McGillivray has completed his birthday run every year since turning 12.
Boston Marathon race director Dave McGillivray has run his age in miles every year since he was 12. On Saturday, McGillivray celebrated his 60th birthday by continuing his streak and completing a 60-mile run.
McGillivray ran 17 3.5-mile loops near his home in North Andover, Mass. to commemorate the occasion that ended in a birthday celebration with family and friends in his backyard, according to a press release.
McGillivray was joined by running legends Joan Benoit Samuelson, Rick and Dick Hoyt, members of a local running club, his children and even his wife, with whom he celebrated their 11th anniversary on the day of the run.
McGillivray, the president of DMSE Sports and who also leads the Falmouth Road Race, the Boston Half Marathon and other local events, began Saturday’s run at 2 a.m. He had planned the entire day down to the minute, with the goal of finishing each loop in 50 minutes and using the extra time to take a break.
He completed the run at 4:15 p.m.—right on schedule. Shortly after, 2014 Boston Marathon champion Meb Keflezighi sent a congratulatory text message to McGillivray that read, “Congratulations Dave…I need to do my age and start going backwards. You are amazing.”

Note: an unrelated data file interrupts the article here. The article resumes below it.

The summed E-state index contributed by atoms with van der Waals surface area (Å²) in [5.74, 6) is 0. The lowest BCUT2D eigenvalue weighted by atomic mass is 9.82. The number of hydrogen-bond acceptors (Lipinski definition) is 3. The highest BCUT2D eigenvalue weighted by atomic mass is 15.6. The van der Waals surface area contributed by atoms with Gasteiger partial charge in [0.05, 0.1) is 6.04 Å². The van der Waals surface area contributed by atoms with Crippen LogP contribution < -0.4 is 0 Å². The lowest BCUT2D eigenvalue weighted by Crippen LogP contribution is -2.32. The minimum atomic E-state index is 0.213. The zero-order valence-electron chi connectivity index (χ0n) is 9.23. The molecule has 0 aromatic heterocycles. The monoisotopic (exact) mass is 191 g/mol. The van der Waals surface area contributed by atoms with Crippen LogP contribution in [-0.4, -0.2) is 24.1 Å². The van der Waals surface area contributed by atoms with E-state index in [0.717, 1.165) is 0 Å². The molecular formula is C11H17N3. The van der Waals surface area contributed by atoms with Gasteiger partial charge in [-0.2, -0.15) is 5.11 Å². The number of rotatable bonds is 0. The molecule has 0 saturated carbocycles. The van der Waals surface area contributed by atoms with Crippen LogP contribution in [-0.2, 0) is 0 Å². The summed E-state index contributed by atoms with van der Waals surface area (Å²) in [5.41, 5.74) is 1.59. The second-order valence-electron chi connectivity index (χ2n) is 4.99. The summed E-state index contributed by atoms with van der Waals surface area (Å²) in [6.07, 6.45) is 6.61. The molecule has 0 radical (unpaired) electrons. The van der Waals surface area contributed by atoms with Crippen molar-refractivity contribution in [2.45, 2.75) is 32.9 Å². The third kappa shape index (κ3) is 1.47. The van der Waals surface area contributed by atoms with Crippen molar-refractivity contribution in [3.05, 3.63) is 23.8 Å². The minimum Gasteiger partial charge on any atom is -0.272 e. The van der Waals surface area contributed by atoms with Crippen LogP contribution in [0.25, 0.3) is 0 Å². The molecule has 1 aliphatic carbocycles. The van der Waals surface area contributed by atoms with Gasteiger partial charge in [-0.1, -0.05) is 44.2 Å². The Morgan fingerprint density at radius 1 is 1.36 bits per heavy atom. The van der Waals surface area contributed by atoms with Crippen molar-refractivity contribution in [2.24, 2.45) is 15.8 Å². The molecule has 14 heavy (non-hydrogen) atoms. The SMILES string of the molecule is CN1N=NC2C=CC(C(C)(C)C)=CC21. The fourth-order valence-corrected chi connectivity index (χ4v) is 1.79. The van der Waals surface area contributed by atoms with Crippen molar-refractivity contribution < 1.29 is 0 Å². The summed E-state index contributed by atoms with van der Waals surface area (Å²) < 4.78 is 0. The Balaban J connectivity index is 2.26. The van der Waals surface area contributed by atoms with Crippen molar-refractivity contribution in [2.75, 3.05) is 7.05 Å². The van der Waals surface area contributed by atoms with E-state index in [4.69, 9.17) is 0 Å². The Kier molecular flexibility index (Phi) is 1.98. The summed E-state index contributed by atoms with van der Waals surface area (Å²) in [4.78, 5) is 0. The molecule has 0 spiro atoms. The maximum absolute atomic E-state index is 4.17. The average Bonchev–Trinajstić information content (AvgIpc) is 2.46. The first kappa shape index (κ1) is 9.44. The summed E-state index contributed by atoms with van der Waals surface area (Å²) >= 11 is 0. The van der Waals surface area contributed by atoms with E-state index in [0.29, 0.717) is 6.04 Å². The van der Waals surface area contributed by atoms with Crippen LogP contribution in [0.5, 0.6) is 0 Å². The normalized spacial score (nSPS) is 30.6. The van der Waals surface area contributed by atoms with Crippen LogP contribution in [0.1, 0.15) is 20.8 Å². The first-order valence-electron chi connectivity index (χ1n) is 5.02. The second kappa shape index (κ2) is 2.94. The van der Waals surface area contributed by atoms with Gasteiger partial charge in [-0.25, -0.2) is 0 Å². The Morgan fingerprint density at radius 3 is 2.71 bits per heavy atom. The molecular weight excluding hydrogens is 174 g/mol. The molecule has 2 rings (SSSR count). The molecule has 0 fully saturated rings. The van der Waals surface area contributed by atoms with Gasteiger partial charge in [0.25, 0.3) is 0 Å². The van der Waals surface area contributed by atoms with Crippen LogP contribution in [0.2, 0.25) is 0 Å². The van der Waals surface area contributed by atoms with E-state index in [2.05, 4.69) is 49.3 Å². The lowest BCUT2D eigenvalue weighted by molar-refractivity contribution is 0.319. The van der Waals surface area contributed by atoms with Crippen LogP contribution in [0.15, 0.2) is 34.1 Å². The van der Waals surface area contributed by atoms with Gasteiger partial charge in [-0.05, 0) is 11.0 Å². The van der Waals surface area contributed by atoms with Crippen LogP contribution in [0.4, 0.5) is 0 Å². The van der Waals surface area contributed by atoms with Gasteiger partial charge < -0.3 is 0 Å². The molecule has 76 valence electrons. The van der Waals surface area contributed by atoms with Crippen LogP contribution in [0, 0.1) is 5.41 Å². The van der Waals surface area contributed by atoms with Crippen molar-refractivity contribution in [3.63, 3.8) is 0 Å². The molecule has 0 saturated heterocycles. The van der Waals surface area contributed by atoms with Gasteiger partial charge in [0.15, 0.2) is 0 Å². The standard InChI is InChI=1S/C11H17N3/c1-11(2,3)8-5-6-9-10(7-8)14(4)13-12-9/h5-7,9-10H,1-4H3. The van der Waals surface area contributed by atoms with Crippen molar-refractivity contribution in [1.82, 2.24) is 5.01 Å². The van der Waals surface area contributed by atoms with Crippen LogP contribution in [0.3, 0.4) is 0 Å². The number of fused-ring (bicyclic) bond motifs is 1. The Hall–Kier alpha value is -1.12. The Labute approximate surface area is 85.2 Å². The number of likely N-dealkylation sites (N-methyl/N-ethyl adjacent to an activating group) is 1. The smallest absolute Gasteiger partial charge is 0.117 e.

Four-time Boston champion Bill Rodgers sent McGillivray an e-mail to acknowledge the feat: “Dave, the best thing about your run is seeing how many people care about you.”
RELATED: So What About Boston 2015?
McGillivray’s birthday run has occurred every year since he turned 12. But last year, doctors told him he needed to lose weight and get himself in better shape after he had trouble breathing while running. He was diagnosed with coronary heart disease.
In the last 10 months, McGillivray has dropped 27 pounds and has lowered his cholesterol level by more than 70 points. He told ESPN.com he no longer drinks beer and only eats fruits, vegetables, whole grains and other healthy foods. He also gets more sleep.
I broke a lot of rules in the past, and I’m following them all now,” the 5-foot-4, 131-pound McGillivray told ESPN. “The reality is [the condition] is very serious and I was very lucky to catch it and get a second chance.”
McGillivray is slated to compete at the Ironman World Championships in Kona, Hawaii in October, his ninth time tackling the grueling race. It will mark his first time doing Kona in 25 years.
According to the DMSE Sports press release, McGillivray has logged more than 150,000 miles and has finished 131 marathons, including 42 straight Boston Marathons. He runs the Boston course every year once all the finishers complete the race.